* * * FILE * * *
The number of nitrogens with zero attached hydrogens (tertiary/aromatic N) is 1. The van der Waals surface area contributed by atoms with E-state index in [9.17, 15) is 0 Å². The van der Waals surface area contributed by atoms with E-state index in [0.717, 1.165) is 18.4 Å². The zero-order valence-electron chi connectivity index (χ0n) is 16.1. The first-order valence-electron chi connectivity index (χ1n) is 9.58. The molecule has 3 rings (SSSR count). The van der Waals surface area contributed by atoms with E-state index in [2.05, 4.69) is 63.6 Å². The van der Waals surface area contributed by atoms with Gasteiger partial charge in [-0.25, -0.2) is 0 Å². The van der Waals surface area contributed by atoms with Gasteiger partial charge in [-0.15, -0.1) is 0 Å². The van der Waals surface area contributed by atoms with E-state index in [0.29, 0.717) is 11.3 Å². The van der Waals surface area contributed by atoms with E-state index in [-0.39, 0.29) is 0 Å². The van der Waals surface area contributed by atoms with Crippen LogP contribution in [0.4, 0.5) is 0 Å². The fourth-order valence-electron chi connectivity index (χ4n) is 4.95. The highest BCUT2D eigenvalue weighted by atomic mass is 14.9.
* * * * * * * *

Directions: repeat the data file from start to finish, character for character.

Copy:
The number of nitrogens with zero attached hydrogens (tertiary/aromatic N) is 1. The van der Waals surface area contributed by atoms with E-state index in [9.17, 15) is 0 Å². The van der Waals surface area contributed by atoms with E-state index in [0.717, 1.165) is 18.4 Å². The zero-order valence-electron chi connectivity index (χ0n) is 16.1. The first-order valence-electron chi connectivity index (χ1n) is 9.58. The molecule has 3 rings (SSSR count). The van der Waals surface area contributed by atoms with E-state index in [2.05, 4.69) is 63.6 Å². The van der Waals surface area contributed by atoms with Gasteiger partial charge in [-0.25, -0.2) is 0 Å². The van der Waals surface area contributed by atoms with Gasteiger partial charge in [-0.15, -0.1) is 0 Å². The van der Waals surface area contributed by atoms with E-state index in [0.29, 0.717) is 11.3 Å². The van der Waals surface area contributed by atoms with E-state index in [-0.39, 0.29) is 0 Å². The van der Waals surface area contributed by atoms with Crippen LogP contribution in [0.4, 0.5) is 0 Å². The fourth-order valence-electron chi connectivity index (χ4n) is 4.95. The highest BCUT2D eigenvalue weighted by atomic mass is 14.9.